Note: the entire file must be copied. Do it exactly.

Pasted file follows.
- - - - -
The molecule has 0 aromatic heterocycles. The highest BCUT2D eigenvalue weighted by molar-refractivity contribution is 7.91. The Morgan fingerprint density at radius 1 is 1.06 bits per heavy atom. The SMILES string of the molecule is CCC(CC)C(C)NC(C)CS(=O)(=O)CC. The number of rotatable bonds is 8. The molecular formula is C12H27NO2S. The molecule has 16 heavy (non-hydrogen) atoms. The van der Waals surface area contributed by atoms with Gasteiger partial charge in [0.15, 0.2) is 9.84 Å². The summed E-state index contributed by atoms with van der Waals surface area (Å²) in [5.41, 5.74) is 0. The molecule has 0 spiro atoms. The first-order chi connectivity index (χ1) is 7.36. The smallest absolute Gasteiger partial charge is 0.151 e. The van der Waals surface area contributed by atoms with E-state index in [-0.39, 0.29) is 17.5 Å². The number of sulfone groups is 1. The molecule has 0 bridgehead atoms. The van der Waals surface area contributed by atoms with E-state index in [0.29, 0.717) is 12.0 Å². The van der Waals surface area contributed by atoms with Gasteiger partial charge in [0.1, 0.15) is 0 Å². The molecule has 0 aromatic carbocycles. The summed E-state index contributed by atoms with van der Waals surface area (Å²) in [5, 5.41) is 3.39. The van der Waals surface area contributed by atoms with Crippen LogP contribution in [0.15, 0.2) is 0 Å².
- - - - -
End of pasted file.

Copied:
The molecule has 0 aromatic heterocycles. The highest BCUT2D eigenvalue weighted by molar-refractivity contribution is 7.91. The Morgan fingerprint density at radius 1 is 1.06 bits per heavy atom. The SMILES string of the molecule is CCC(CC)C(C)NC(C)CS(=O)(=O)CC. The number of rotatable bonds is 8. The molecular formula is C12H27NO2S. The molecule has 16 heavy (non-hydrogen) atoms. The van der Waals surface area contributed by atoms with Gasteiger partial charge in [0.15, 0.2) is 9.84 Å². The summed E-state index contributed by atoms with van der Waals surface area (Å²) in [5.41, 5.74) is 0. The molecule has 0 spiro atoms. The first-order chi connectivity index (χ1) is 7.36. The smallest absolute Gasteiger partial charge is 0.151 e. The van der Waals surface area contributed by atoms with E-state index in [-0.39, 0.29) is 17.5 Å². The number of sulfone groups is 1. The molecule has 0 bridgehead atoms. The van der Waals surface area contributed by atoms with E-state index in [0.29, 0.717) is 12.0 Å². The van der Waals surface area contributed by atoms with Gasteiger partial charge in [0.1, 0.15) is 0 Å². The molecule has 0 aromatic carbocycles. The summed E-state index contributed by atoms with van der Waals surface area (Å²) in [5, 5.41) is 3.39. The van der Waals surface area contributed by atoms with Crippen LogP contribution in [0.15, 0.2) is 0 Å².